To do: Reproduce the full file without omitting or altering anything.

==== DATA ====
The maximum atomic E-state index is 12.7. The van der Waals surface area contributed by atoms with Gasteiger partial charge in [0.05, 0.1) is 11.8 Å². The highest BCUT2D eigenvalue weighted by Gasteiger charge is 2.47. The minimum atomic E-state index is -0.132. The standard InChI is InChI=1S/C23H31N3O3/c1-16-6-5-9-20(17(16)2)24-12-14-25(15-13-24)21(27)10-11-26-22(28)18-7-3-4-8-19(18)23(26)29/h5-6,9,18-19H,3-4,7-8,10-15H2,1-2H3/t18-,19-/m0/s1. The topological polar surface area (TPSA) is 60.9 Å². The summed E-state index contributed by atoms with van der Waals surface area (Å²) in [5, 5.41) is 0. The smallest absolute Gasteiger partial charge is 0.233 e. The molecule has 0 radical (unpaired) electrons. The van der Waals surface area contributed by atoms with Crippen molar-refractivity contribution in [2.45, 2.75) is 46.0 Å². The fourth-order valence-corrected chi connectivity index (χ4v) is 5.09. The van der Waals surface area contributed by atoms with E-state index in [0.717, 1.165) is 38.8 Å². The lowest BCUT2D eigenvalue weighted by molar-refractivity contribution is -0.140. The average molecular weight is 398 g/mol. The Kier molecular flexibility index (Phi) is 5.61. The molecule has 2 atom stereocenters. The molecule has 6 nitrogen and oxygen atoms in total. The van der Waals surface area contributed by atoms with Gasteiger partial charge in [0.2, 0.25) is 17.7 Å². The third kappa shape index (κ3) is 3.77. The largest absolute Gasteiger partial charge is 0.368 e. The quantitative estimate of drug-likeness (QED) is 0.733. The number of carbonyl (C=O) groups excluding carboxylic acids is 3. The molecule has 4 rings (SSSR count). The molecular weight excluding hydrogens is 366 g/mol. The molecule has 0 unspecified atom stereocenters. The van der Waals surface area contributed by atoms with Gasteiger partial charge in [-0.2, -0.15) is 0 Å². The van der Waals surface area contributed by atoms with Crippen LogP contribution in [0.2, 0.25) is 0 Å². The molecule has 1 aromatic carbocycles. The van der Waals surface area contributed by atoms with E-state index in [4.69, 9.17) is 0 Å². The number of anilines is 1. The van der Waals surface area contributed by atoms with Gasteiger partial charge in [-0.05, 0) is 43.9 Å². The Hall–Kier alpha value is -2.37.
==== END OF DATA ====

The maximum atomic E-state index is 12.7. The van der Waals surface area contributed by atoms with Gasteiger partial charge in [0.05, 0.1) is 11.8 Å². The highest BCUT2D eigenvalue weighted by Gasteiger charge is 2.47. The minimum atomic E-state index is -0.132. The standard InChI is InChI=1S/C23H31N3O3/c1-16-6-5-9-20(17(16)2)24-12-14-25(15-13-24)21(27)10-11-26-22(28)18-7-3-4-8-19(18)23(26)29/h5-6,9,18-19H,3-4,7-8,10-15H2,1-2H3/t18-,19-/m0/s1. The topological polar surface area (TPSA) is 60.9 Å². The summed E-state index contributed by atoms with van der Waals surface area (Å²) in [5, 5.41) is 0. The smallest absolute Gasteiger partial charge is 0.233 e. The molecule has 0 radical (unpaired) electrons. The van der Waals surface area contributed by atoms with Crippen molar-refractivity contribution in [2.45, 2.75) is 46.0 Å². The fourth-order valence-corrected chi connectivity index (χ4v) is 5.09. The van der Waals surface area contributed by atoms with E-state index in [0.717, 1.165) is 38.8 Å². The lowest BCUT2D eigenvalue weighted by molar-refractivity contribution is -0.140. The average molecular weight is 398 g/mol. The Kier molecular flexibility index (Phi) is 5.61. The molecule has 2 atom stereocenters. The molecule has 6 nitrogen and oxygen atoms in total. The van der Waals surface area contributed by atoms with Gasteiger partial charge in [0.2, 0.25) is 17.7 Å². The third kappa shape index (κ3) is 3.77. The largest absolute Gasteiger partial charge is 0.368 e. The quantitative estimate of drug-likeness (QED) is 0.733. The number of carbonyl (C=O) groups excluding carboxylic acids is 3. The molecule has 4 rings (SSSR count). The molecular weight excluding hydrogens is 366 g/mol. The molecule has 0 unspecified atom stereocenters. The van der Waals surface area contributed by atoms with Gasteiger partial charge in [-0.2, -0.15) is 0 Å². The van der Waals surface area contributed by atoms with Crippen LogP contribution in [0.2, 0.25) is 0 Å². The molecule has 1 aromatic carbocycles. The van der Waals surface area contributed by atoms with E-state index in [4.69, 9.17) is 0 Å². The number of anilines is 1. The van der Waals surface area contributed by atoms with Gasteiger partial charge in [-0.05, 0) is 43.9 Å². The Hall–Kier alpha value is -2.37.